Even more stressful is relying on getting work under-the-table which many cruisers do when they can't get the necessary work permits in the places they are visiting. In some countries this isn't a problem since things are very relaxed. However, in most countries working illegally is a serious offense and you risk stiff fines, deportation, and confiscation of your boat. It's up to you to do the research and weigh the risks.
To reduce the risks, many sailors keep their work-for-cash confined to the cruising community, doing work for other cruisers such as engine maintenance, refrigeration repair, plumbing, canvas work, carpentry, etc. But this is still risky since it's technically illegal when these services are available ashore in the port you are visiting. It isn't very reliable work either and since most cruisers are on a budget, they'd rather do barter for work done, i.e. dinner for an outboard repair, etc.
So many potential cruisers we meet, dream of sailing south and chartering their boats to earn their keep afloat, but this is not an easy thing to do. There are strict regulations in the islands about chartering for the safety of paying passengers, operators licenses are required, the competition is fierce, and those we know that are successful have large beautiful boats, skills in the hospitality industry, and are well connected with charter brokers.
Having said that, we do have several cruising friends who successfully charter their boats in a casual under-the-table sort of way. They enjoy entertaining and supplement their cruising income by having lots of friends come down for a week or two who pay all the expenses during their visit plus a bit extra for the experience. It works well since the hosts aren't catering to strangers, they earn some cash to help maintain their boats, and their friends get an affordable sailing vacation.
Working on Board Although this is a little harder to manage, with a little creative thinking and organization, doing work on board for an employer or client back home can be a satisfying way to earn a living while cruising. Some of the cruisers we have met are working on projects such as software development or design, or are writers with book contracts or magazine assignments.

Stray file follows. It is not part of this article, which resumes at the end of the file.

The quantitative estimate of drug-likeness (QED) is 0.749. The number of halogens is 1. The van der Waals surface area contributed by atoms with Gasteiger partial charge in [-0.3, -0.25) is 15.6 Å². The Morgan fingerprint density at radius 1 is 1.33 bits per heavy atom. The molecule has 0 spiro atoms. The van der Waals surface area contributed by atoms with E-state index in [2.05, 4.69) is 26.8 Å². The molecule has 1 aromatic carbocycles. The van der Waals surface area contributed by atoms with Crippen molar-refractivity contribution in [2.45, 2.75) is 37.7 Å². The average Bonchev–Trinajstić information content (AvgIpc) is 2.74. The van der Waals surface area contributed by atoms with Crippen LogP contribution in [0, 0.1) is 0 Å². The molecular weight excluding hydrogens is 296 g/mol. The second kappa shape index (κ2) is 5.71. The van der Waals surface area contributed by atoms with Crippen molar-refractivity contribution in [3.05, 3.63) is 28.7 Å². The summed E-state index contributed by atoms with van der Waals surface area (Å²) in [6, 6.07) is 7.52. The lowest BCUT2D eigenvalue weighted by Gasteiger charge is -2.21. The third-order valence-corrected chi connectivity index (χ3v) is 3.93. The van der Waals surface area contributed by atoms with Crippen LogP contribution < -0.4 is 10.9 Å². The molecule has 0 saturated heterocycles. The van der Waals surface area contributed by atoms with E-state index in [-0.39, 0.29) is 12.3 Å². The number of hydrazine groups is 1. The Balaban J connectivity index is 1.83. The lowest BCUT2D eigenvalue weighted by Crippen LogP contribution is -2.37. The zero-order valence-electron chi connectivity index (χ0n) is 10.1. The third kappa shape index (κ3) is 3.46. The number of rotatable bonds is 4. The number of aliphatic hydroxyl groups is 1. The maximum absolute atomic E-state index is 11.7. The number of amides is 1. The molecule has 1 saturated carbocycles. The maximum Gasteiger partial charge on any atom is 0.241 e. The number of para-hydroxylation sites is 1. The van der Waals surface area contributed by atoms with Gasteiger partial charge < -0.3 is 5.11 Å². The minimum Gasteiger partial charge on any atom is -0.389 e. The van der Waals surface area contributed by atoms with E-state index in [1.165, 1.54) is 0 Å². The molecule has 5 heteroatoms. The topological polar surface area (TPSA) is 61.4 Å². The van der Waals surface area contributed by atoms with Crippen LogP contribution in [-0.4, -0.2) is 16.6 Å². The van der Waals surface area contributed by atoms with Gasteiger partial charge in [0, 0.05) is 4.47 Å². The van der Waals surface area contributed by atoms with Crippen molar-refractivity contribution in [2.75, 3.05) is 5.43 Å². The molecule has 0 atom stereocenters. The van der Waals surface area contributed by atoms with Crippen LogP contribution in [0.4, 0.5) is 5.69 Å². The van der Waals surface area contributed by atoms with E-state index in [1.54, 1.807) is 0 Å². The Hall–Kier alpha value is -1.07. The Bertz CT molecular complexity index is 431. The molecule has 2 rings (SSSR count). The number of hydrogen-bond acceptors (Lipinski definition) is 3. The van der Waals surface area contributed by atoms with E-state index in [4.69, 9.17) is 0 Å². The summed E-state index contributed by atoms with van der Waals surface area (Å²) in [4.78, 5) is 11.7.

We've met a lot of artists gathering inspiration for their paintings or drawings and doing commissioned work. In Bermuda we met a financial planner from Connecticut who had sailed to the island and was living aboard his boat there for the summer. He was plugged in at the dock with all the phone/fax/internet connections he needed to run his business and was in constant contact with his office and clients back home. When he had to, he flew home for meetings or to sort out problems and at the end of the season, he made the passage back home. Working for clients at home means cruising with guaranteed work for people you know at wages you are used to. There are no cultural or language barriers to overcome or legal issues to worry about. As long as the work does get done and communications stay open, we find this a nice way to work.
Occasionally Work at Home This work option has a couple of benefits. If you can organize contract work back home, you can cruise part-time knowing work is waiting for you. You don't feel so tied to a job, and still feel free when you are sailing. It can be a refreshing change to be back in the work force for a short time knowing you'll soon be back to the boat. It keeps you from taking things for granted, keeps you up to date and in touch with your industry, as well as in touch with family and friends. Paul and I have been doing more of this lately and have found it to be a nice balance. When we're on board, our cruising experience is enriched through the research and filming we do for our television series, Distant Shores, which now airs in Canada, the UK, and Asia.
Every two to three months we fly home to do post-production on the episodes we've shot, conduct seminars, and complete book projects. We have lots of dinner parties and spend as much time as we can with our families whom we cherish. Then when it's time to return to the boat, we're refreshed and recharged and can't wait to get back and continue our adventures. Other people for whom this arrangement seems to work well are those that take on seasonal construction work, consultants who keep in touch and are called in to advise or manage short-term projects, and office workers who fill in during holidays or maternity leaves.
Flexibility is key. There are lots of options for earning a living while cruising but when considering them, it's important to take into account the level of comfort and security you and your mate (this is important) need to feel safe and happy while cruising. But with an open mind fueled by a love for life afloat you may be surprised at what can work for you.